COMMON KNEE CONDITIONS
Knee Meniscus Tears
A meniscus tear is a common knee injury. Anything that leads you to twist your knee, (and often in combination with putting your full weight through it), can lead to a torn meniscus
Both of your knees have two menisci — these are C-shaped pieces of cartilage that are like a cushion between your thighbone and your shinbone. A torn meniscus causes pain, swelling and stiffness, and sometimes you cantstarighten your knee
Initial treatment should consist of rest, ice, pain relief and activity modification. This may help relieve the pain and lead to the injury healing on its own.
However, often a torn meniscus requires surgical repair.
A torn meniscus may lead to
• A feeling of instability
• Pain, especially when twisting or rotating your knee
• Difficulty straightening your knee fully
• Experiencing what feels like a block to moving your knee
A torn meniscus can occur after a twist of your knee. Sometimes more minor activity like kneeling, or squatting or lifting can cause a meniscus tear. In older adults, normal aging and wear and tear of the knee may lead to a torn meniscus.
A torn meniscus can cause knee instability, persistent knee pain, and may make you more likely to develop arthritis.
• X-rays. A torn meniscus won’t show up on X-rays. But X-rays can help rule out other problems with the knee that may give similar signs.
• MRI scans (Magnetic resonance images) are the Gold Standard Test. MRI uses a strong magnetic field to produce images of the body. It can give excellent images of your knees and other structures, in your body.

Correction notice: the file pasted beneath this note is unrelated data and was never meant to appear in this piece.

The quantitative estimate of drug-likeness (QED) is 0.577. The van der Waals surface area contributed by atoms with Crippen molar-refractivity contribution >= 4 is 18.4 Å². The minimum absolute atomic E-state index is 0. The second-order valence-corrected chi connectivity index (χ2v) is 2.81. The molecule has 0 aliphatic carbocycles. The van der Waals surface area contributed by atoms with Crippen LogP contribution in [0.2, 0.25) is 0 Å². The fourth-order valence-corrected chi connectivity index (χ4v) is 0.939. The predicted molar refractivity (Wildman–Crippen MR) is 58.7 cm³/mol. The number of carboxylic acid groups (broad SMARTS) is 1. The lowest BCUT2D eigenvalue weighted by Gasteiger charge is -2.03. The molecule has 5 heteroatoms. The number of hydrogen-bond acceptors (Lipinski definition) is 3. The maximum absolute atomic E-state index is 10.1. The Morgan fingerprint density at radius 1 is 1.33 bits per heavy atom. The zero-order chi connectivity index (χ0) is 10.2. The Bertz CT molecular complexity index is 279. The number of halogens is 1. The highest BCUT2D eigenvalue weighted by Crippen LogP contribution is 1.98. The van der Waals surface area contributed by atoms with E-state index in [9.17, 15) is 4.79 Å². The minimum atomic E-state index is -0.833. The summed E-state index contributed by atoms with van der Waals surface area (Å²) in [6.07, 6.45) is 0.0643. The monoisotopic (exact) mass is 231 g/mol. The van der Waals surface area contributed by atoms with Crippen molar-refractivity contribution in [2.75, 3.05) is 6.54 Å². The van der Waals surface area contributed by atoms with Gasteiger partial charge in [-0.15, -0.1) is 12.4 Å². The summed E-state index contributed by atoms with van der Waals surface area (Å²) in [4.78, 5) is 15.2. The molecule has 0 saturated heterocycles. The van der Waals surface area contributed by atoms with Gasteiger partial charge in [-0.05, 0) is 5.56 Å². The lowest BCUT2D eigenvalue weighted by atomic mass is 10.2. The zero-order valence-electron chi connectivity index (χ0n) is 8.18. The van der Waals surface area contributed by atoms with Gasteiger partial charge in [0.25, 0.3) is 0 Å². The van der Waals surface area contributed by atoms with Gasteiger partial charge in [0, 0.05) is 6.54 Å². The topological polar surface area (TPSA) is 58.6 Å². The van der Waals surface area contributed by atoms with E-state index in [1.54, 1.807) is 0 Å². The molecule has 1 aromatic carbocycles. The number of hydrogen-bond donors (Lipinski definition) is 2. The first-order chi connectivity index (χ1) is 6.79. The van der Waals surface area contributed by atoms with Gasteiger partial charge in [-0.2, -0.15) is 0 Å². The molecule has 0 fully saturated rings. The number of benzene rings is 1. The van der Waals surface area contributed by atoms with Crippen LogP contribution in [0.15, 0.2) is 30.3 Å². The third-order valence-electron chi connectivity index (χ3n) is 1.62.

• Rest. Avoid activities that make your knee pain worse. Sometimes it is advisable to use crutches to help healing.
• Ice. Ice can reduce knee pain and swelling.
• Simple Painkillers and sometimes antiinflammatory tablets.
Physiotherapy can help to strengthen the muscles around your knee and in your legs to
help stabilize and support the knee joint. Which decreases the stresses through your damged knee.
In some cases, your knee doctor/specialist may recommend you may have to have surgery, which is normally a knee arthroscopy to look inside your knee and deal with problems within.
This is normally a relatively quick and simple day-case operation, performed through very small cuts (incisions) in your knee. Your knee doctor/specialist will give you more information.
Ask your doctor / specialist for more information if required, when you see him.